Information for Practioners
The NCSCP recognise that the COVID-19 virus is putting increasing pressure on all services providing support to children, young people and families. In this changing landscape safeguarding continues to be a priority, however we recognise that we will all have to consider ways of doing things differently.
Government guidance will change over the coming days and weeks so please make sure you are kept informed and up to date with any new advice or guidance being produced, and adjust your ways of working as appropriate. We will update this page as more information is made available.
As practitioners we need to consider how we can maintain appropriate contact with the children, young people and families we work with, provide support at this difficult time as well as maintain business as usual as much as possible.
Please follow your own agency's contingency plans for providing services to children, young people and families, however in what may be challenging circumstances we would remind practitioners to:
Speak to families regarding any difficulties they may be experiencing due to spending more time together than usual, and signpost to where they can receive additional support.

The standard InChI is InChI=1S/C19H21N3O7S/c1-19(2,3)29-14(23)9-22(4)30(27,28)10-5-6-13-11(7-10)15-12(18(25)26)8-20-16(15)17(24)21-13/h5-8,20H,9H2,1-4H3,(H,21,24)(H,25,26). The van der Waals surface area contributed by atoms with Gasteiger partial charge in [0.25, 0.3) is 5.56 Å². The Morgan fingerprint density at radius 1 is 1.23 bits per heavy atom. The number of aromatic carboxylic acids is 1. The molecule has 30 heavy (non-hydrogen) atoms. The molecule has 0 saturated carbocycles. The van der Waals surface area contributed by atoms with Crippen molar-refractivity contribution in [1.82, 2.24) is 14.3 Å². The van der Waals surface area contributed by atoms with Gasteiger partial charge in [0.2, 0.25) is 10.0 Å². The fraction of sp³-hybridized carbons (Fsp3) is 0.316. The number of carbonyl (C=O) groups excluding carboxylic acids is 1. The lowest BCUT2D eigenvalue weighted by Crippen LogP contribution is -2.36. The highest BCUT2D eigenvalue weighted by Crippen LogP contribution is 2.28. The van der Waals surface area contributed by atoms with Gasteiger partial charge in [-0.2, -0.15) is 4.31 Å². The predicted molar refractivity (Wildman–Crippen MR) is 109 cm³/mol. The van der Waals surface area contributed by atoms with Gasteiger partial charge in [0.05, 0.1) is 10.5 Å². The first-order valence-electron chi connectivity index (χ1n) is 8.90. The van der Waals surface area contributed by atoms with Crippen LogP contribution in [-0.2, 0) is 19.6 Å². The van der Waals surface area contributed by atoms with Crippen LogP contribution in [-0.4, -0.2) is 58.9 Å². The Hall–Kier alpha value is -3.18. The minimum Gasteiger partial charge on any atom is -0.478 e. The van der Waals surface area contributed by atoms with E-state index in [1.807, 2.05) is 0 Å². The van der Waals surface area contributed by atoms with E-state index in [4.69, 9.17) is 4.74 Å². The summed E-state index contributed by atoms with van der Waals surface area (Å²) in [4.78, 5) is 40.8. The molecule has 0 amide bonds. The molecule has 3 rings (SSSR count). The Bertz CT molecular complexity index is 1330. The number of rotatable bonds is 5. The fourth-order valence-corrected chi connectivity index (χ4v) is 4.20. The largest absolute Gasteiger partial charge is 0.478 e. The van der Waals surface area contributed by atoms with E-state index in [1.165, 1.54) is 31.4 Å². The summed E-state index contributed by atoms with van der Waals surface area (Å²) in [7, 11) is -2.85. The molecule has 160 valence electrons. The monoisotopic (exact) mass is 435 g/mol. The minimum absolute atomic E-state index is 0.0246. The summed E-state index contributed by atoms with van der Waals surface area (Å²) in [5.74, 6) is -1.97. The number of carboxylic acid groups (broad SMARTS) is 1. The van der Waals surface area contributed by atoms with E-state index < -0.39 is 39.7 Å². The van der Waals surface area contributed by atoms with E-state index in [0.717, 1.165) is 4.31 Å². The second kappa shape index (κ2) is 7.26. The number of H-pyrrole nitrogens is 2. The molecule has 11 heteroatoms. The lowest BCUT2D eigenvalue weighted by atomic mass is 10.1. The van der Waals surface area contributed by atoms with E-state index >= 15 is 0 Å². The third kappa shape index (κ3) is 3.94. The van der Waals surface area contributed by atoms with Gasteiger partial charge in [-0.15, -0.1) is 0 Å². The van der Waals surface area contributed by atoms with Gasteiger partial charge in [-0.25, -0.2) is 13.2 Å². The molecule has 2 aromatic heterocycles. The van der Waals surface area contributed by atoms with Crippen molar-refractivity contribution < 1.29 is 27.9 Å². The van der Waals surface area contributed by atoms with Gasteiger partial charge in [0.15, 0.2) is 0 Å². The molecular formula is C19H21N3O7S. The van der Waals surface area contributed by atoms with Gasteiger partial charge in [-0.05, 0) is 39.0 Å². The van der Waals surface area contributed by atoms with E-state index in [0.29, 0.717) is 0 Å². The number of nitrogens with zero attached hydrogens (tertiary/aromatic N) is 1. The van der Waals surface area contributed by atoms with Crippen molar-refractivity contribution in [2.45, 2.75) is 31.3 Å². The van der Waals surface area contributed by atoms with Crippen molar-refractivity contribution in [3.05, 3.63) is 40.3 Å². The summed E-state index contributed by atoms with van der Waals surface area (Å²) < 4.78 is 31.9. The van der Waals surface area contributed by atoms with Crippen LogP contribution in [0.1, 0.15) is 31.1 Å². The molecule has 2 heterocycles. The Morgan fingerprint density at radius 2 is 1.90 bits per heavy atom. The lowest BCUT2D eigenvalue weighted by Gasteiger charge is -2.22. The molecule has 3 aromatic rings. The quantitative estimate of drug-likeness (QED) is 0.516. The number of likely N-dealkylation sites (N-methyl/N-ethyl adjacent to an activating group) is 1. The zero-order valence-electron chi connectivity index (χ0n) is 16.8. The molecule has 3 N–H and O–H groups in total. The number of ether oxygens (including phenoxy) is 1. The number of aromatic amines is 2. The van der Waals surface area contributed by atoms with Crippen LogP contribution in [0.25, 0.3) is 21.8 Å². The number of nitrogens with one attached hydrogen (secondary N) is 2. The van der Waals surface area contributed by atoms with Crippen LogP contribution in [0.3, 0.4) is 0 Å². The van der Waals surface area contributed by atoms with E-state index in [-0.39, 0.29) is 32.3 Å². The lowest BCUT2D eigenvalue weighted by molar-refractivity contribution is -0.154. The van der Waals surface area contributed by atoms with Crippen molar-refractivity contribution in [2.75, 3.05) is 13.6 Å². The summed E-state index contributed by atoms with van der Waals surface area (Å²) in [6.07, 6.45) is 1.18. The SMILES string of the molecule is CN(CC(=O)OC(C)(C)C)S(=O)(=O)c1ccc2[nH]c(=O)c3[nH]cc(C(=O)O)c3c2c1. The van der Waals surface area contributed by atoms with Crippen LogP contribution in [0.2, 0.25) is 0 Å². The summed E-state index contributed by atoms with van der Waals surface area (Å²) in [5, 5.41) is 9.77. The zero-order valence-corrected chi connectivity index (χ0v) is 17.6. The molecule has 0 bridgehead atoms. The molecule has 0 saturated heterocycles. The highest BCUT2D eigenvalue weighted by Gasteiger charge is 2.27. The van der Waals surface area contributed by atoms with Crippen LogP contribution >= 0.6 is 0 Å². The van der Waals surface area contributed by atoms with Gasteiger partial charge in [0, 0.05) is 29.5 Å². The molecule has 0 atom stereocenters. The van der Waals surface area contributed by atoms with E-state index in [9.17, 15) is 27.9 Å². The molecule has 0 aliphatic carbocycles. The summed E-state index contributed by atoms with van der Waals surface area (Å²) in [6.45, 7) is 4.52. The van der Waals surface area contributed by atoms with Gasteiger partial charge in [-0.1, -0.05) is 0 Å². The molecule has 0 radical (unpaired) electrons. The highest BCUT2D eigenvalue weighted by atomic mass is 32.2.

Remain vigilant for the signs and indicators of abuse, including neglect and domestic violence, and raise any safeguarding concerns in line with your agency's procedures. Emeritus Professor Jan Horwath has put together advice for practitioners around the current situation and working with child neglect during the Covid-19 pandemic.
If you suspect that a child or young person is being, or is at risk of being significantly harmed as a result of abuse or neglect, you must report this immediately in line with your agency's procedures. See the latest information on what to do if you're Concerned About a Child.
Remember people rarely live in complete isolation and therefore we need to understand the needs of the wider family when we are working with a child, parent or adult, talking more, continuing to effectively work together and making sure that all the people working with children, young people and adults in a family, plan and coordinate their work.
If you are using alternative methods such as social media and technology to keep in contact with children, young people and families, remember to do this in line with your agency’s policies and in a safe and appropriate manner.
Review your safeguarding policies and ensure that they reflect the current situation in relation to the Covid 19 pandemic. This could include adding a coronavirus addendum or annexe to existing policies and procedures. Information regarding what to consider is available from the NSPCC.